Obama launches new push for US jobs, tapping GE's Immelt to help
The economy is 'not growing fast enough yet,' Obama acknowledged Friday, speaking to GE workers in Schenectady, N.Y. Will GE's CEO, Jeffrey Immelt, prove to be his guide to building a more competitive America?
The selection of Immelt, one of America's most prominent chief executive officers, comes after Mr. Obama has convened a CEO summit, pledged a looser regulatory hand, and made other moves designed to persuade employers that they should start hiring and investing in the US again.
"The economy is in a different place" than two years ago, Obama told workers at a GE plant in Schenectady, N.Y. But, though the economy is again growing after a deep recession, the president acknowledged that "it's not growing fast enough yet."
Faster private-sector job creation holds the key to bringing down unemployment and restoring paychecks to about 8 million Americans whose jobs disappeared during the recession.
"Immelt understands first-hand what it means to grow a business and create jobs," said a Friday statement by John Engler, president of the Business Roundtable, which represents some of the largest US companies. "We thank President Obama for his excellent choice, and we will work closely with Immelt and the rest of the Council to enact the proposals we need to put Americans back to work, boost demand and get our economy moving again.”
Obama held up exports as a core goal, arguing that for a decade the US economy has relied too heavily on debt-financed consumption by its own citizens.
"[Overseas is] where the customers are, it's that simple," Obama said. "We're going back to Thomas Edison's principles.... We're going to build stuff and invent stuff."
Inventor Edison was a founding father of GE. The Schenectady plant now makes power-generating turbines that the company markets globally, including a recent sale in India.
How much can the Immelt-headed panel achieve?
For the economy, it might yield some new job-creation proposals that enjoy bipartisan support. At the least, to the degree that it improves business perceptions of the Obama administration, it could help nudge employers toward hiring.
For Obama politically, it might help him build credentials as a centrist after two years in which many Americans have viewed him as being to the left of their own views. On the negative side, the selection of Immelt might bolster perceptions of an administration ready to cozy up to the biggest businesses, whose interests don't always mesh with those of ordinary Americans.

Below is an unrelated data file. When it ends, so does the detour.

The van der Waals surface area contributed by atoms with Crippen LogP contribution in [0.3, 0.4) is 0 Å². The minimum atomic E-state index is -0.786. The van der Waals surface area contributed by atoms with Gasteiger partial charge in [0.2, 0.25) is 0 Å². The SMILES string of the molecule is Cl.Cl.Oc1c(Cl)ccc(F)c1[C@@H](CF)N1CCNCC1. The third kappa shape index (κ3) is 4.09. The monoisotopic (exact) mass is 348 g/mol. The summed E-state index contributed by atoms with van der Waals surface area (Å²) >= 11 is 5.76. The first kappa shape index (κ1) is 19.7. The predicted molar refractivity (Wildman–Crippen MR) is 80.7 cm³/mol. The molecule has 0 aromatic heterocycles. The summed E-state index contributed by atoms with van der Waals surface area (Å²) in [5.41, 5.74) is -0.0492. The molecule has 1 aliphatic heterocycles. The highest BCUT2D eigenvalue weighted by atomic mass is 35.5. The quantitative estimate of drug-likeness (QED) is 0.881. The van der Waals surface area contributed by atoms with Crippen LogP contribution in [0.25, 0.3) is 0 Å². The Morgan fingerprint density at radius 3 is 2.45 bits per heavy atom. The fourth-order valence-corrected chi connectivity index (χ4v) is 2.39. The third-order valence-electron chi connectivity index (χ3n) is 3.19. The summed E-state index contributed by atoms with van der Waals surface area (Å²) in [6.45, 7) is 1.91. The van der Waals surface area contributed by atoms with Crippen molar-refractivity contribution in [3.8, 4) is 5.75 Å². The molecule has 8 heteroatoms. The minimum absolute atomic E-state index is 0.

By contrast, Mr. Volcker, who is officially departing as a key administration adviser, was known for his willingness to differ sharply with Wall Street powerbrokers.
To critics of Immelt's selection, his role opens the door to potential conflicts of interest. GE's future profits are intertwined with government policies in the US and elsewhere. It makes equipment used in energy, infrastructure, health care, and defense. On Wednesday, when Obama sang the praises of export-related contracts that US firms have won in China recently, GE deals figured prominently.
Still, economists say growing exports – for GE and other firms – are one vital way for the US to grow jobs.
In his remarks Friday, Obama said US firms are "on track" to achieve his goal of doubling exports in a five-year period.
Even in a best-case scenario for exports, America will need lots of other jobs, as well. Obama and the Immelt panel will consider broader economic policies such as ensuring that US workers maintain competitive skills.
The Obama administration has also begun exploring the possibility of an overhaul of the tax code, a move aimed in part at making America more competitive with other nations as a place to locate factories and offices. And earlier this week, Obama issued an executive order designed to weed out unnecessary rules and regulations that hinder job creation.
The US Chamber of Commerce issued a statement Friday calling the president's new council "promising."
“The ultimate test will not be the administration’s words and intentions, but its actions," Chamber president Thomas Donohue said. "A more robust economy and stronger job growth will require regulatory restraint and reform, trade expansion, reducing deficits, reining in spending, strengthening our education system, and rebuilding our nation’s infrastructure."
Obama's moves to repair ties with business don't mean that private-sector employers have ceased to have concerns about the administration.
For example, when Obama described his efforts to reduce red tape (writing on the opinion page of The Wall Street Journal), he didn't pledge to cease and desist from all new regulations. Some business leaders worry that an expected move by the Environmental Protection Agency to limit carbon emissions could impose damaging costs on the economy.
Also, where Obama is working to fend off Republican attacks on his health-care reforms, some small-business leaders praise Republicans efforts to overturn the law. The National Federation of Independent Business said recently that the law isn't curbing health-care costs.